This paper’s basic argument is that the blockchain holds both promises and threats for antitrust. There is reason to think that the decentralised nature of some blockchain implementations may reduce the need for antitrust enforcement, as it prevents the accumulation of market power by digital platforms. But there is also reason to believe that the technology may pose practical challenges for antitrust enforcement. Antitrust law is set up on the premise that there is a clearly demarcated firm (or set of firms) that may try to seek market power. The decentralised nature of the technology means that identifying an entity to prosecute or hold responsible for any degree of market power (or its abuse) is impossible, and that collusion and price setting between competitors may be harder to detect. The paper begins by describing the blockchain, and why it should matter for antitrust. From an economics perspective, an implementation of blockchain technology has two key characteristics: (i) a set of…

Andres Caro ‘Leveraging market power online: the Google Shopping case’ (2018) Competition Law Journal 17(1) 49

The Google Shopping case raises many important questions, such as: how do we deal with the leveraging of market power in digital markets? How do we weigh the benefits to consumers against the potential harm to competition? And, lastly, what are the appropriate remedies for this type of behaviour? In addressing these questions, this paper is structured as follows: A first section describes the background to the Google Shopping decision by the European Commission. Google aggregates, sorts, displays and provides direct access to retailers’ webpages in exchange for a fee through Google Shopping. Other online platforms, including Nextag, Foundem and Shopzilla, offer similar services. However, until early 2018 ‘while competing comparison shopping services can appear only as generic search results and are prone to the ranking of their web pages in generic search results on Google’s general search results pages being reduced (‘demoted’) by certain algorithms, Google’s own comparison shopping service is prominently positioned, displayed in rich format and is…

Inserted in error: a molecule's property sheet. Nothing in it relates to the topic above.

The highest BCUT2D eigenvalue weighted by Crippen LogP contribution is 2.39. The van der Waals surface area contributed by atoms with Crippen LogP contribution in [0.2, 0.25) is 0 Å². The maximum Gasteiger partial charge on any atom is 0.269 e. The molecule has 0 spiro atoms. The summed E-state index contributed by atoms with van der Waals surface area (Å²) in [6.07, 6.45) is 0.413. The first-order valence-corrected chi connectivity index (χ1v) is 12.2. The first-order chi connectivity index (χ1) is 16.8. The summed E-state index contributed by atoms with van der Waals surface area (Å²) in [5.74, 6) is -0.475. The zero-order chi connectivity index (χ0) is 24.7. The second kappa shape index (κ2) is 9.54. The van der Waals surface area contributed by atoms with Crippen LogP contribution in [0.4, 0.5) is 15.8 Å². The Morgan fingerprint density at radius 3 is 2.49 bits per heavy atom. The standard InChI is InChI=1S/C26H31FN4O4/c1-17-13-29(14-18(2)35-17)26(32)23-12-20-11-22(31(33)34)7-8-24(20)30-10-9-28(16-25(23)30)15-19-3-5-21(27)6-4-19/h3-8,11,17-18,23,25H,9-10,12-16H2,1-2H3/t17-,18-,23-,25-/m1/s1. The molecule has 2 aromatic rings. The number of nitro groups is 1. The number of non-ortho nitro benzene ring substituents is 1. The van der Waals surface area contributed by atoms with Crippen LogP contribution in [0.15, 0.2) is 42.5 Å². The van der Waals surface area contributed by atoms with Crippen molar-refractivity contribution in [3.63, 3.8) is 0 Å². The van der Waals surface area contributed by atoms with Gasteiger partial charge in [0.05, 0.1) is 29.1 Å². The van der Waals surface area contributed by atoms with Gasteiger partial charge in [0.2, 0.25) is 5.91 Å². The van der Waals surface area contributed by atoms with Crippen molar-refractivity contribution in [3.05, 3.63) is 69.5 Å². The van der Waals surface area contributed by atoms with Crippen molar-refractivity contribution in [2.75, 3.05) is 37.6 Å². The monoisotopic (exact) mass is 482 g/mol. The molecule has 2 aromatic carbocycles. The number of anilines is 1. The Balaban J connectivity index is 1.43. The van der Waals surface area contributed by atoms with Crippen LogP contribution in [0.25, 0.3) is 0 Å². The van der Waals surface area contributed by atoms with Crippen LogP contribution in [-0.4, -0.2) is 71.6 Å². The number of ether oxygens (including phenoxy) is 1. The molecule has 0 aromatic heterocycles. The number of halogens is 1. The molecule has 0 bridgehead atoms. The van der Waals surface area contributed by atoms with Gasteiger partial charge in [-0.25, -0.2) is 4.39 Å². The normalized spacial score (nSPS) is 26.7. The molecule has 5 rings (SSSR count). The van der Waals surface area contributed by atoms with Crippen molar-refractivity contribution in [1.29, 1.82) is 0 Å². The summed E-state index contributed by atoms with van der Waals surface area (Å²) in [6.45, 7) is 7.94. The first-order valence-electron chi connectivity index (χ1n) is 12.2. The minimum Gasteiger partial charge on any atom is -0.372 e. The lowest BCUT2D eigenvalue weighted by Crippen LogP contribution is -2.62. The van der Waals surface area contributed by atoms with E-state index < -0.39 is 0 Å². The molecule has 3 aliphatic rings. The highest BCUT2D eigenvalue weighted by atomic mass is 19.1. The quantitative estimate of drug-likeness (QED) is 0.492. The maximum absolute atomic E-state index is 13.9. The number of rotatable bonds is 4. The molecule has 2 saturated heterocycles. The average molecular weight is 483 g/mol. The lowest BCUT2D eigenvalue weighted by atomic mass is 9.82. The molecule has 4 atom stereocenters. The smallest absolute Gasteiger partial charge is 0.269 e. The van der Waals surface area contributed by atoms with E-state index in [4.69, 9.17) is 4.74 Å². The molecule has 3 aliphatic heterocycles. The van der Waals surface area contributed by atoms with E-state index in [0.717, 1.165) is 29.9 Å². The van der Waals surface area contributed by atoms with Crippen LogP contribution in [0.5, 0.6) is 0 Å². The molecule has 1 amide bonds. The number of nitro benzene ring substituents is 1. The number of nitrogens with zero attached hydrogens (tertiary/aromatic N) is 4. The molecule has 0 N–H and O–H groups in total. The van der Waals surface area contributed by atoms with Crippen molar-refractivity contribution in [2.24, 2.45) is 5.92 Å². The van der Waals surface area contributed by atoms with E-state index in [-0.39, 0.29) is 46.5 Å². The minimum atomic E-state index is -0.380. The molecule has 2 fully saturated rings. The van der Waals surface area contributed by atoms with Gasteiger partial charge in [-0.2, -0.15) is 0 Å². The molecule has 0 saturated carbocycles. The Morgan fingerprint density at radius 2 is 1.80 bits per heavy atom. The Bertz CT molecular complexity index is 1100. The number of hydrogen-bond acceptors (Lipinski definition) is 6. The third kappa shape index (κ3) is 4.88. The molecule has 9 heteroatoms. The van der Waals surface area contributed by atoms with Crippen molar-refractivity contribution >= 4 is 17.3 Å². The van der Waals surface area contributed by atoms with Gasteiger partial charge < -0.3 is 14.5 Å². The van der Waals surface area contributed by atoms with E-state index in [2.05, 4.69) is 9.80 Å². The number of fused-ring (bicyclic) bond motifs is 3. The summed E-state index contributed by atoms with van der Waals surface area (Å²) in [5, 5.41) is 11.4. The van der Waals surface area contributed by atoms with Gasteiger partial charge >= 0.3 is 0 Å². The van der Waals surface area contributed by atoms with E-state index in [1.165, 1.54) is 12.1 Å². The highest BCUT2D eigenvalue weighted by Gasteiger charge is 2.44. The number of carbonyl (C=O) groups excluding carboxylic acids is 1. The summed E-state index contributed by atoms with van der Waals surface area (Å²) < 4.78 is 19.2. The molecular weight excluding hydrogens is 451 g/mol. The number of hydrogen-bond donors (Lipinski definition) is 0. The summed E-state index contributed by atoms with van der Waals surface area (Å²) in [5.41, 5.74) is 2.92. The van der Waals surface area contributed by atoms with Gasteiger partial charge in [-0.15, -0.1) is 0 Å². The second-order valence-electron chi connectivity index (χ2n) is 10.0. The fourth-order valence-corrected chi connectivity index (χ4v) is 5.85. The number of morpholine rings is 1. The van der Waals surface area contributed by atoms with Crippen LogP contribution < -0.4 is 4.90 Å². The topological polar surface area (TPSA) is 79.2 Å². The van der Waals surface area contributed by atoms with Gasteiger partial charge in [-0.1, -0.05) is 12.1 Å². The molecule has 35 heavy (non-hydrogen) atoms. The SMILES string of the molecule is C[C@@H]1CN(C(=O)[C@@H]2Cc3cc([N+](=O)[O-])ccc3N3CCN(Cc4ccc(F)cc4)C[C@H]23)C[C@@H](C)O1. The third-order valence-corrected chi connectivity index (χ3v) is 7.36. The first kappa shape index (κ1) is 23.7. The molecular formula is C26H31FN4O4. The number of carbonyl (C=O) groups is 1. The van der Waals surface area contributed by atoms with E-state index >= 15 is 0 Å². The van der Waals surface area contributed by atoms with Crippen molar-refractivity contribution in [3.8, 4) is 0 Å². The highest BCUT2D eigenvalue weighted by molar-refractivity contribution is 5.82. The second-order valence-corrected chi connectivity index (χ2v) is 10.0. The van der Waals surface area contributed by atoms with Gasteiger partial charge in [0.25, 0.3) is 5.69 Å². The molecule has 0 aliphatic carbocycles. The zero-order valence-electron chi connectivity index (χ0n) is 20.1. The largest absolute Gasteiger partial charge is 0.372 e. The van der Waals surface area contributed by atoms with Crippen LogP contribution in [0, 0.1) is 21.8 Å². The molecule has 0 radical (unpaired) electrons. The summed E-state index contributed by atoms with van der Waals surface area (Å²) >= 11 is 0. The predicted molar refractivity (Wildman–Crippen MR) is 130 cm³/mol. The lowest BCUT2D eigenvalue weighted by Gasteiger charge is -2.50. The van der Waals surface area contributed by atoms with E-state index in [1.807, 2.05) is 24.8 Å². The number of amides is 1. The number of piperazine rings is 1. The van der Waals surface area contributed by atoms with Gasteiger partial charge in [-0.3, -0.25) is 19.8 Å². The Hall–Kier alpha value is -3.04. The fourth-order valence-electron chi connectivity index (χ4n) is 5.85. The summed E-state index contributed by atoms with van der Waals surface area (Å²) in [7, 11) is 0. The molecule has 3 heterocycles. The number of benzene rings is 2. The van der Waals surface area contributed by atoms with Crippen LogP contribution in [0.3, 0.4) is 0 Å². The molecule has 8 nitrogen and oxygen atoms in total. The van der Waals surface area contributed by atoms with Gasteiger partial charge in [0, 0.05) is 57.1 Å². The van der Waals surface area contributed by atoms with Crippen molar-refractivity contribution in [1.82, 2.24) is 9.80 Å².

Lee Hyo-young ‘Applying Competition Policy to Optimise International Trade Rules’ Korea Institute for International Economic Law 17-01

This paper – which can be found here – focuses on the relationship between trade and competition, and particularly on how the (apparently deceased, now revived) Trans-Pacific Partnership (TPP) imposes new rules on State-Owned Enterprises. It is structured as follows: Part II reviews how competition policy has historically figured in trade agreements. It contains an overview of the relationship between competition and international trade rules – in the Havana Charter, GATT and the WTO. This section also discusses how both competition and international trade law share the objective of enhancing economic efficiency and consumer welfare through trade liberalization and open markets. As a result, competition law is important for successful trade liberalisation, and to prevent anticompetitive and collusive conduct between businesses and governments that, from an international trade law perspective, amount to a form of non-tariff barrier that hinders access to markets by foreign competitors. After reviewing the main international trade law treaties, the author concludes that current rules fail…